Do professions curb free-riding? An experiment
Michał Krawczyk and
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Michał Krawczyk: University of Warsaw
European Journal of Law and Economics, 2019, vol. 47, issue 3, No 2, 376 pages
Abstract The question of ethical conduct is key for professionals, such as lawyers, doctors, or experts of different kinds. We run a laboratory experiment aimed at investigating whether acting within a profession leads to more (or less) ethical, prosocial behaviour compared to acting outside of it. We also investigate how professionals react to others’ misbehaviour. We invite subjects studying or having studied economics, law or medicine and either match them in mixed groups or in homogeneous groups (telling them that we did so). We then let them play public goods games with punishment. Overall, there is little difference in cooperation levels and patterns of punishment between the homogeneous and heterogeneous groups. If anything, our subjects free ride more when matched with their peers than in a mixed group.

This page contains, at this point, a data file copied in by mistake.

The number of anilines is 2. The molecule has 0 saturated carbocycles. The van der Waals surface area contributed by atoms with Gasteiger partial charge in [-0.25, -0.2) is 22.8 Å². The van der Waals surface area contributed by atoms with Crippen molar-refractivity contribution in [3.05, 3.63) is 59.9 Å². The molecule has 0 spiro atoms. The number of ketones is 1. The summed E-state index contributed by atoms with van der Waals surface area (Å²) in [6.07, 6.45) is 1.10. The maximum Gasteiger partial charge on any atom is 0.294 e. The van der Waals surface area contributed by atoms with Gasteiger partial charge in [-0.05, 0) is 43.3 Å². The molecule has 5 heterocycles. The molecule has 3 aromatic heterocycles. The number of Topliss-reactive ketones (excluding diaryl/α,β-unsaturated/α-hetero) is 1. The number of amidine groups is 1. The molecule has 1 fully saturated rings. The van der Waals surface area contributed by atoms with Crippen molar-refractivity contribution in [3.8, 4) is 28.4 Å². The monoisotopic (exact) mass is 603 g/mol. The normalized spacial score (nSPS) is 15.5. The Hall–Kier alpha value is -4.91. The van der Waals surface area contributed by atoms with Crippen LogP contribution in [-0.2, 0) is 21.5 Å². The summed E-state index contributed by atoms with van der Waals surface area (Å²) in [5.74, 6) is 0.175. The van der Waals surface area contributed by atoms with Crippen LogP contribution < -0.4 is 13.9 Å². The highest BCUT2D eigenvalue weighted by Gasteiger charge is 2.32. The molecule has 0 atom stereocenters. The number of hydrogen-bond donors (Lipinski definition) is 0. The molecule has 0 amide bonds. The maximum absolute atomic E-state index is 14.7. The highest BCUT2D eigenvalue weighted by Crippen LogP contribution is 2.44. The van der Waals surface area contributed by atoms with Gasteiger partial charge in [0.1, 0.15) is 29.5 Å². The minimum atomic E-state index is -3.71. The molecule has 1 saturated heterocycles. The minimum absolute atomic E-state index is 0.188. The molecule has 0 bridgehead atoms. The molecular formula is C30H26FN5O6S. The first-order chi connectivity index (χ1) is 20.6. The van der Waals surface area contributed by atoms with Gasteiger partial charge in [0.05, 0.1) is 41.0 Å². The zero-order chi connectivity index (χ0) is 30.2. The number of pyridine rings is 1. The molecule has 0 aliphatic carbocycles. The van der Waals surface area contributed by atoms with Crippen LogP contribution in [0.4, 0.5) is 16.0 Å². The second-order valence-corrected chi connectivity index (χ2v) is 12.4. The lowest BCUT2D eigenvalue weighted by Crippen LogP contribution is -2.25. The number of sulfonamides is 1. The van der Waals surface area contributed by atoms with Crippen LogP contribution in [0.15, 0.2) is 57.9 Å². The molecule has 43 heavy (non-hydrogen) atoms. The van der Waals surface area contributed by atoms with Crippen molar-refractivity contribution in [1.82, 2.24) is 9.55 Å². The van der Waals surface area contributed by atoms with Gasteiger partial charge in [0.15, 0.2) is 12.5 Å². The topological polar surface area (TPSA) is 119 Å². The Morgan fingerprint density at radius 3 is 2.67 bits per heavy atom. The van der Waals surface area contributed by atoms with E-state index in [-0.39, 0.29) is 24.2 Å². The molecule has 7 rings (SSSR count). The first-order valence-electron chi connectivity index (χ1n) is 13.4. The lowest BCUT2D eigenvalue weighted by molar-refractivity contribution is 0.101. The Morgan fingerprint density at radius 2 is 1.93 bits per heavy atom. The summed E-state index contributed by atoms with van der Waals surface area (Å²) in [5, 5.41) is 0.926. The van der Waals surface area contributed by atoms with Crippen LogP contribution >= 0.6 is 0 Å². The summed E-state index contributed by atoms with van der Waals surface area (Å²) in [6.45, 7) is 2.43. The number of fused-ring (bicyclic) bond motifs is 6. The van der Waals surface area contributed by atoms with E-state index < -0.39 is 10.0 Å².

Keywords: Professions; Ethics; Self-regulation; Public goods game; Punishment; C92; D71; K20 (search for similar items in EconPapers)
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Persistent link: https://EconPapers.repec.org/RePEc:kap:ejlwec:v:47:y:2019:i:3:d:10.1007_s10657-019-09615-8
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